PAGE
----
However, this planned speed takes many existing components to their limits. "In comparison with today's CPS, which runs at a maximum speed of 1800mm/s, drives now have to undergo completely different acceleration and deceleration speeds. How the entire mechanical system behaves when the rolling rods are redirected is a question that could only be definitively answered through testing," said Stefan Zipf. For this reason, a speed testing bench was installed in Dieffenbacher's laboratory in Eppingen, Germany, to enable the engineers to test their calculations when designing the circulation system. Another question was whether the plant's control system could handle emergency stops from high speed. This was answered by running braking tests on a running customer plant, on which emergency stops were simulated.
The production of THDF using the new press is safer than ever, despite the high speed, says Dieffenbacher. The patented Press Infeed Protection (PIP) safety package is included in the CPS+ standard equipment for panels under 6mm thick and speeds of over 1200mm/sec. An X-ray sensor monitors the mat a few centimetres before the doublehinge press infeed. If mat flaws or distortions are identified, a quick-stop is activated on the press. For boards below 3mm, and at production speeds of over 1500mm/sec, the pressure cylinders are also released at that moment. Additional multi-pot cylinders, arranged on the first three frames beneath the lower heating plate, are also pulled downward at the same time. Earlier models can be retrofitted with the safety package.
Faster Heat Transfer
Mats are subjected to high pressure, even in the press infeed. The load on the heating platen is correspondingly high. Dieffenbacher heating platens are protected from damage by hardened protection platens.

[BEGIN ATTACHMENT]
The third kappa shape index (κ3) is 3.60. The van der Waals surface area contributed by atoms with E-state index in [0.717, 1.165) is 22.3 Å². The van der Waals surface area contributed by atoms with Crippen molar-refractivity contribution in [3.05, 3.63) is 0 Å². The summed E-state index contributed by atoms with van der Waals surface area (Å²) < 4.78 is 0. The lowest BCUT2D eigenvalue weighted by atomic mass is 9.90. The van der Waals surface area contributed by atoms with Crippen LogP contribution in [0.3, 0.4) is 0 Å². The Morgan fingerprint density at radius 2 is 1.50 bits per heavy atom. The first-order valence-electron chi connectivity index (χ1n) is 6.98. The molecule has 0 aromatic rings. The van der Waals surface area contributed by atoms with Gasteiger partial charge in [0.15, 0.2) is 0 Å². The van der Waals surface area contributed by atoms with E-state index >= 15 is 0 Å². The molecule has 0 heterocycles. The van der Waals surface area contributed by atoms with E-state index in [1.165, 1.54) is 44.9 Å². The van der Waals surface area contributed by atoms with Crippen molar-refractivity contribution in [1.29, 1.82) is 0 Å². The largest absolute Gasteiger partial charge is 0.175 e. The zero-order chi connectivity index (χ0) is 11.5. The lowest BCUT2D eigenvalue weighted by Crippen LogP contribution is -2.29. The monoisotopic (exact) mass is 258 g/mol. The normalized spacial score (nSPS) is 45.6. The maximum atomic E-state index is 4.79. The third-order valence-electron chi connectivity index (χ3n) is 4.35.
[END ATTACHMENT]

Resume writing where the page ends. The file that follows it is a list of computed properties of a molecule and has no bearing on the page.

A new feature is that the first protection platens with which the mat comes into contact are also equipped with heating ducts.
This enables heat, as well as pressure, to be transferred from the press to the mat at an earlier stage. The benefit of the heated protection platen was easily demonstrated with the help of a small sensor placed in the mat to record the temperature, pressure and moisture at any position. The resulting surface temperature of the steel band is around 10o Kelvin higher at the infeed. This allows the mats to be heated through to the desired temperature 10 to 20 seconds earlier and speeds up the glue curing in the calibration zone. The pressure factor is lowered and the cost-effectiveness of the CPS+ increased accordingly, said the company.
A further important innovation of the CPS+ is the automated orthogonal adjustment for flawless steel belt operation, which is continuously measured. If the steel belt is operating under load, a mechanism affects the operation of the rolling rods. The direction of the rolling rods is altered by tenths of a millimetre so that the steel belts automatically return to their ideal running position; timeconsuming manual adjustment of the steel
belt tracking is a thing of the past. This not only increases the operational reliability and service life of the steel belt and machine parts, but also the availability of the plant.
The new, smoother steel belt guidance is particularly obvious in the backward direction, says Dieffenbacher. The CPS+ is now lower. A reduction of unwanted buckling and bending influences on the steel belt ensure a longer service life. The diameter of the steel belt drums on the press outfeed has also been increased to allow for thicker steel belts of up to 3.5mm. This has advantages for the manufacture of panels at high pressure, such as OSB or particularly dense panels. Ease of maintenance was also considered when developing the CPS+. The supply side and maintenance side of the press are clearly separated. This makes it much easier to access the press and its internal components. Wear parts can be replaced very quickly. The press pit is also tidy and clean. Valve blocks and the switch cabinet are installed at ergonomic working heights to simplify maintenance and care of the continuous press.
Just four months after the unveiling, Dieffenbacher said it had already received three orders for CPS+ and two of these came from a customer who had not used a Dieffenbacher plant before.